Holiday blues getting you down?

Holidays are meant to be a time filled with fun, but for many young students, it can take its toll in unexpected ways.

Here are some mindful ways to practise self-care when you’re not coping.

Acknowledge your feelings

“Holiday blues” are different to clinical depression because they don’t linger and generally clear up once you’re back into the swing of things. Even so, short-term sadness needs to be dealt with. And contrary to popular belief, being on holiday doesn’t mean it’s easier to be happy. Fatigue, sadness, loneliness and frustration are all common signs that you’re suffering from holiday blues. Suppressing these emotions takes a further toll on you. Acknowledge that you feel the way you feel and find an emotional outlet that will help combat any sadness. Talk to someone who offers you invaluable emotional support, be that a therapist or friend.

Create a routine

Set small, achievable goals for yourself. Take ownership of your schedule and create a routine that works for you and one that you can stick to.

Make a list and organise and prioritise activities.

When creating a list:

  • Be realistic about what you can and can’t do but leave a little room for bursts of spontaneity.
  • Focus on ticking off tasks on your list that are laborious.
  • Include scheduled visits and outings with friends and family.

It’s a clinical approach, but one that will help to focus your direction in a constructive and productive manner. A structured plan also means you’re less likely to overcommit and overextend yourself.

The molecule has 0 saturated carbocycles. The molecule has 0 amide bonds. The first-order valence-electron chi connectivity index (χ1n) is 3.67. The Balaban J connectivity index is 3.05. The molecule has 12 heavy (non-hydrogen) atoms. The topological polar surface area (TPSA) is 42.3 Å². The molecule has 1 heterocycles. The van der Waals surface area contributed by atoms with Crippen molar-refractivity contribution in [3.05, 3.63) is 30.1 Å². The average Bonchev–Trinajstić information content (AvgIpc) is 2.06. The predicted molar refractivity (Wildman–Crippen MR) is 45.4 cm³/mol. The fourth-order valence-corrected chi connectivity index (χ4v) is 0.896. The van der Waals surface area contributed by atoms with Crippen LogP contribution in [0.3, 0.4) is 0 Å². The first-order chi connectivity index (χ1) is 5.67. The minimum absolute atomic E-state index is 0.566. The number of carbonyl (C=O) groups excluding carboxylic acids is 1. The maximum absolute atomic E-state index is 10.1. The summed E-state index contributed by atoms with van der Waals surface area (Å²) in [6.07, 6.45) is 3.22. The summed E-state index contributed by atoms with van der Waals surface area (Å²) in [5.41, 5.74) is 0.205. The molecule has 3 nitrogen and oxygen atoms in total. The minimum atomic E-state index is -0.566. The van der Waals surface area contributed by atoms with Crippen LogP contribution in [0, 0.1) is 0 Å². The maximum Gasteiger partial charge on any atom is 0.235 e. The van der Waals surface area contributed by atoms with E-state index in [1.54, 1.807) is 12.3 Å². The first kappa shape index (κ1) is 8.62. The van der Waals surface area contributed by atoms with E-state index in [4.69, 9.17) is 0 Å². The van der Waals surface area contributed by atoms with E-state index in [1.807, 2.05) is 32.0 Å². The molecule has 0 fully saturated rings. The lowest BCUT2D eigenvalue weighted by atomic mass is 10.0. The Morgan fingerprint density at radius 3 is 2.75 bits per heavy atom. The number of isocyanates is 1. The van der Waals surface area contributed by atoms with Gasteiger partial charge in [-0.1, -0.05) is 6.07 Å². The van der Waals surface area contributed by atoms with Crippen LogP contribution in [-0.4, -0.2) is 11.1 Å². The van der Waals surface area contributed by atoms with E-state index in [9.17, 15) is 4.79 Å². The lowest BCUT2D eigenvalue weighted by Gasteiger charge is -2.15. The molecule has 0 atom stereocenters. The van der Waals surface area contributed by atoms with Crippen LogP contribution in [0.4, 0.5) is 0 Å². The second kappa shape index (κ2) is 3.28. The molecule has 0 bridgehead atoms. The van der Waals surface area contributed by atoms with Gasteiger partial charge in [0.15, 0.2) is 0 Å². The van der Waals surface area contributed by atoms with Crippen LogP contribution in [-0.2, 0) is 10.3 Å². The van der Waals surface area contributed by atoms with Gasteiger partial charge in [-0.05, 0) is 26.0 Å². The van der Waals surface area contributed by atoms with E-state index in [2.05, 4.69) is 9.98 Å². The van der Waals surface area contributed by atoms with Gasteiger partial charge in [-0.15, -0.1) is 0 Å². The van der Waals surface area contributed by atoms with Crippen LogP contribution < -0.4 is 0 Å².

Drink less

Holidays usually mean excess fun and parties, but the amount of alcohol you consume when you’re experiencing a mood dip won’t help. Alcohol is a known depressant and can exacerbate other unhealthy behavioural patterns that contribute to holiday depression.

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Sleep it off

It’s tempting to party all night long when you’re on holiday, but not getting enough rest only adds to feelings of sadness. Lack of sleep leaves you feeling apathetic and lethargic during the day. Frequent bouts of lethargy due to little or no rest can contribute to depressive episodes.

Give back

One of the best ways to beat the blues is to get out and help someone else. Find a cause you’re passionate about and do some volunteering. It not only provides you with an opportunity to broaden your social network and skills, but the reward in helping others in need is an instant mood booster.

Budget better

The holiday season is financially tough, particularly for students. You don’t have to spend all your money on other people or buying gifts. Have fun but be strict if you’ve set yourself a budget. Most importantly, set boundaries by saying no to spending money on something you didn’t plan for and don’t really need.

Find time for yourself

Spending time relaxing and doing things you love is one of the best ways to get out of a depressive funk. You don’t have to fill your calendar with an influx of events. Social obligations don’t outweigh the need for some quality downtime. Spend time reading a book, doing a bit of gardening or enjoy another hobby you love. Indulging in activities you enjoy will bolster both your energy and your mood.

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